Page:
After all, your ex did breakup with you for a reason, and being in close proximity to them might not always be the best thing for your health. "You need to ask yourself why you would even consider being friends with them," Leckie advised. "Why would you want to? It’s important to forgive in order to free yourself of carrying so much weight and toxic energy around, but that doesn’t mean you need to have them in your life going forward."If you’re sure that you want to stay on good terms with your ex, then try asking them these questions.
- Moving forward, what do you need from me?
- What positives did you take away from our relationship?
- Are you interested in staying friends?
- How do you feel about us now that everything is said and done?
- Can I still ask you to hang out, or do you need to take some time and space?
If You Want To Know Why Things Ended
It’s completely normal to feel confused after a breakup. When someone changes their mind about spending forever with you, you’ll probably wonder what went wrong. And sometimes, that might awaken some deep insecurities that you never knew you had. If you want to know why your relationship ended, try asking your ex these five questions.
- Can you walk me through what happened, from your perspective?
- I have a lot of questions about the way things ended, so can we set up a time to talk about it?
- Could we have done anything differently?
- What type of relationship are you looking for in the future?
- What made you want to give up on us?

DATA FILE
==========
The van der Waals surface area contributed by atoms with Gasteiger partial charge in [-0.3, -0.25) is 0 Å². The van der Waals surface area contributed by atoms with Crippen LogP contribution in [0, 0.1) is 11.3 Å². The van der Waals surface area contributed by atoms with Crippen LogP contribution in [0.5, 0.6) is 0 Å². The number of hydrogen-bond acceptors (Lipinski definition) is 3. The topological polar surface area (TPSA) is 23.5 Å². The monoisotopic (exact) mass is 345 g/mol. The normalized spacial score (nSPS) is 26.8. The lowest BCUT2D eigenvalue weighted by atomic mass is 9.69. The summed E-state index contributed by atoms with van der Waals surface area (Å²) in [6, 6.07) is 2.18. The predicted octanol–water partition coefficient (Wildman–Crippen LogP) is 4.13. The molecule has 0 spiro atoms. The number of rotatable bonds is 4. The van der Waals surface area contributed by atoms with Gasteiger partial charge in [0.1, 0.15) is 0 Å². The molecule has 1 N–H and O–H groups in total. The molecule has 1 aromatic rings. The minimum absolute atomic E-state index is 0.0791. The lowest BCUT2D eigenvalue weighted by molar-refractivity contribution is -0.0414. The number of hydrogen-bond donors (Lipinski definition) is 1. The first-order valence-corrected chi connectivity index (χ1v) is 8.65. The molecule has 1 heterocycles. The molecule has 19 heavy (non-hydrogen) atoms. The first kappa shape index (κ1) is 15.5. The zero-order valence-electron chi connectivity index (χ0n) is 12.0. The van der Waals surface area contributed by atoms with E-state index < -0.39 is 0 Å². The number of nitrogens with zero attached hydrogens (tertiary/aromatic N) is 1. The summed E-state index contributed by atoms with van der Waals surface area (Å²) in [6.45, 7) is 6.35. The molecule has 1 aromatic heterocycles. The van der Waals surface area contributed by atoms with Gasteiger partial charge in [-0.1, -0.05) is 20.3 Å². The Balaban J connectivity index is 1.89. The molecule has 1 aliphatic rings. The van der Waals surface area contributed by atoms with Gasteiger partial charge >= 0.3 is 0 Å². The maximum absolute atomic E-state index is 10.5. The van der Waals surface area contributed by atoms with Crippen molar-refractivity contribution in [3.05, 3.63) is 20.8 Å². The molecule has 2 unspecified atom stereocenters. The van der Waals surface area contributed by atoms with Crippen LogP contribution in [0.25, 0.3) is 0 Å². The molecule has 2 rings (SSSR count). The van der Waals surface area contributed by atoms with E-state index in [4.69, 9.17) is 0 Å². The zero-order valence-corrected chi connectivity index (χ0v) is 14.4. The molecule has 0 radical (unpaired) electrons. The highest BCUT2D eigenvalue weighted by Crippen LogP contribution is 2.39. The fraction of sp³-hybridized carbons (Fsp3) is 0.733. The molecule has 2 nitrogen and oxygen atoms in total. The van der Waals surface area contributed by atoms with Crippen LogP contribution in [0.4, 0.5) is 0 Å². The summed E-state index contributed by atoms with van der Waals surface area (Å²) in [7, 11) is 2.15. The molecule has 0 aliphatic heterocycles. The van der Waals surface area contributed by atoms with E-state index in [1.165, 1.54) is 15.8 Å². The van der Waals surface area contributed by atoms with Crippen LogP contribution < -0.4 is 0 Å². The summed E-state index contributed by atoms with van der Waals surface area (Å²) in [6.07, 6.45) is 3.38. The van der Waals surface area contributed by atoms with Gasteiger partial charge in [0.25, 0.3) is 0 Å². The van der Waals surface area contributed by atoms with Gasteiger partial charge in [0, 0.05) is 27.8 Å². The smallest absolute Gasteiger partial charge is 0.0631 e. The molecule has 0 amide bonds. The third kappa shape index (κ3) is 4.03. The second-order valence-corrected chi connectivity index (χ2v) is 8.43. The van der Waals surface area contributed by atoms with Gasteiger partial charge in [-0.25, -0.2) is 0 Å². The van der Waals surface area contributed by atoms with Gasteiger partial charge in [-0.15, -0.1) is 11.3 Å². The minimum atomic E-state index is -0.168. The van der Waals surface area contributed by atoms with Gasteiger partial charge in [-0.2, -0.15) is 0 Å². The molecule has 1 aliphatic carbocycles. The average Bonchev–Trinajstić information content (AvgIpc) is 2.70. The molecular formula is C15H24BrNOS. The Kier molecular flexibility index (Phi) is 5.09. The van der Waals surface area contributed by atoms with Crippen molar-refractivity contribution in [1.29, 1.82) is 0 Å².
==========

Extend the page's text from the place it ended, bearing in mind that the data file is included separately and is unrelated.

If You Want To Make Sure They’re OK
Your ex broke your heart, but you still want to make sure that they’re OK. Don’t worry — this doesn’t sound as usual as it seems. When you’ve been with someone for a long time and shared countless memories with them, it might be a little hard for you to disregard them and pretend like they don’t exist. Making sure that your ex is OK after a breakup only shows how much you cared about them and want them to succeed. Not all breakups have to end with both parties being petty, especially if both you and your ex fought for the relationship to work. If you want to make sure that your ex is good, try talking to them about your relationship and why it went sour — but remember not to dwell on the negatives because your main focus should be your ex’s self-esteem.
- Do you feel comfortable talking about why it ended right now, or do you need time to process?
- How have you been processing everything?
- Do you feel like you’re healing from our breakup?
- Did you feel seen in our relationship?
- Did the breakup change the way that you see yourself?
There are many different ways to get closure after a relationship has ended, and there’s no wrong way to do it. However, it’s best to think carefully about which route you want to take, because remember: your mental wellbeing should always be top priority.
Dr. Joshua Klapow, Ph.D., clinical psychologist and host of The Kurre and Klapow Show
Erika Martinez, clinical psychologist
Christie Federico, relationship and sexual empowerment coach
Trina Leckie, breakup coach and host of the breakup BOOST podcast
Editor's Note: This story has been updated by Elite Daily Staff.